A transaction in cryptocurrencies involves all the technologies mentioned above. Consider that you intend to buy a single coin of a cryptocurrency, say Bitcoin. You will open an account (called wallet) with a firm that deals in this cryptocurrency. You’d deposit the value of the coin, in Rupees, with the wallet firm. The seller will make an offer to sell. The system will immediately authenticate that the one who is offering to sell the coin actually holds it. This will happen in a very secure and anonymous way. At your end, the wallet firm will take the responsibility of authenticating you. Once the authentication is over, the seller will use his private key to release the coin, transaction will take place, and a private key will be generated for you. This key will also be delivered to you securely and anonymously. What you will get is just a key, which is as good as the coin.
This transaction of one Bitcoin will get entered in the block live at that time. In a few minutes, one of the mining nodes will authenticate the block (and will get a few Bitcoins as reward), and that will close the block. The block will be updated in all the nodes (recall, the definition termed it as decentralization). After that, nobody will be able to alter the record.
Some people have a notion that all dealings in cryptocurrencies are totally private and untraceable. Yes, the system works anonymously or pseudonymously (people mis-representing their identity). However, privacy is not guaranteed. Some currencies are of private nature, but not all. Further, since you deal with a firm, that firm knows your identity and how much money you have transacted (because that happens in the real world).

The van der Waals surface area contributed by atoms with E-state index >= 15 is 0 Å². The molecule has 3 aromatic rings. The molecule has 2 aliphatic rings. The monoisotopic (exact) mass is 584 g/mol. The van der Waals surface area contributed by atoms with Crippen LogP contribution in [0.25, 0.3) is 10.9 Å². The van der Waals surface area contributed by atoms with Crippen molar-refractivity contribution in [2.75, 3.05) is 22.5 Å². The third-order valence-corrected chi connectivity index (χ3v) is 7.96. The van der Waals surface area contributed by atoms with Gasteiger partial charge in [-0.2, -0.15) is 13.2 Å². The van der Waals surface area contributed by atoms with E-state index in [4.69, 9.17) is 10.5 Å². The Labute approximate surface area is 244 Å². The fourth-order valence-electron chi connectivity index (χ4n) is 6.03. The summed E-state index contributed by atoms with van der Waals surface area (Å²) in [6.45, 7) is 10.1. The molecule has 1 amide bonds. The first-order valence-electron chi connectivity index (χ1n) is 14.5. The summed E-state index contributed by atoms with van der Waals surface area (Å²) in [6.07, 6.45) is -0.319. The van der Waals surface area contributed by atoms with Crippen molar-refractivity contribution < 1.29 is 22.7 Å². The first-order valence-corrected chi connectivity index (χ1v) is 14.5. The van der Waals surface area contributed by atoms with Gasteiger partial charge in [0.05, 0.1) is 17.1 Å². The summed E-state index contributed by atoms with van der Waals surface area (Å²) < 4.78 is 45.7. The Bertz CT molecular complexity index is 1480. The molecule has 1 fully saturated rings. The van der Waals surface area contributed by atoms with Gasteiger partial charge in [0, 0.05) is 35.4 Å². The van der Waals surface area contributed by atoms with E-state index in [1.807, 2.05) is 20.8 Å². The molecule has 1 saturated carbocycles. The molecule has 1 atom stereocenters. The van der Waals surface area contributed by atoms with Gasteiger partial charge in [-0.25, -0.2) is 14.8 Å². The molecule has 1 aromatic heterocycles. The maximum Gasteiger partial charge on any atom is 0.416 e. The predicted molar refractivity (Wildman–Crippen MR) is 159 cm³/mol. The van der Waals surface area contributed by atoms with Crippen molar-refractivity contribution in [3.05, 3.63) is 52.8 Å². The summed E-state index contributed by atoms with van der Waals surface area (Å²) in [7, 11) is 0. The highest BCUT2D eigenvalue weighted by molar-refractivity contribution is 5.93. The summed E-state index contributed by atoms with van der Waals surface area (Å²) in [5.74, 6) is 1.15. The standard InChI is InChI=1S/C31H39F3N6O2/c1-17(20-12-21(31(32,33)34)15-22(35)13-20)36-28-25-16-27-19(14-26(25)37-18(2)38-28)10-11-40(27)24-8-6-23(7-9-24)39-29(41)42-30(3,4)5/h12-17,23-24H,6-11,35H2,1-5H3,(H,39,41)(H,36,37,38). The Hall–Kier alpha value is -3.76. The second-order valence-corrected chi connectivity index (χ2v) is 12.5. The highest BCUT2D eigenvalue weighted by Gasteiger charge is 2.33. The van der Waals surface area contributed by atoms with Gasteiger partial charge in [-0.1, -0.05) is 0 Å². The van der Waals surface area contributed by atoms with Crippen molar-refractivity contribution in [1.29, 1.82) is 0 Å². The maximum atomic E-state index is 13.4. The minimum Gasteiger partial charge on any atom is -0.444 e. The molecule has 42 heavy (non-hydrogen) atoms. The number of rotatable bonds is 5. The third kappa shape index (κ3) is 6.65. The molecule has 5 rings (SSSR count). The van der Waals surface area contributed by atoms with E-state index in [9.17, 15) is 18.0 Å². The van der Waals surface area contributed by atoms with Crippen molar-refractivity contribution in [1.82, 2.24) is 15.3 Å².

What makes cryptocurrencies popular and so much valuable?
When Bitcoin was created, it took years for it to be commercially traded and have reasonable value. Its value was initially a fraction of a dollar, and it rose to about $13 in four years. Then it caught the fancy of the people, and its value rose to over $65,000 dollars in another eight years before falling down to lower levels in the last two years.
What makes many cryptocurrencies so valuable today is beyond technology; it happens to be the mix of promotion, creation of public trust, exploitation of its secret nature by criminals, and exploitation of greed.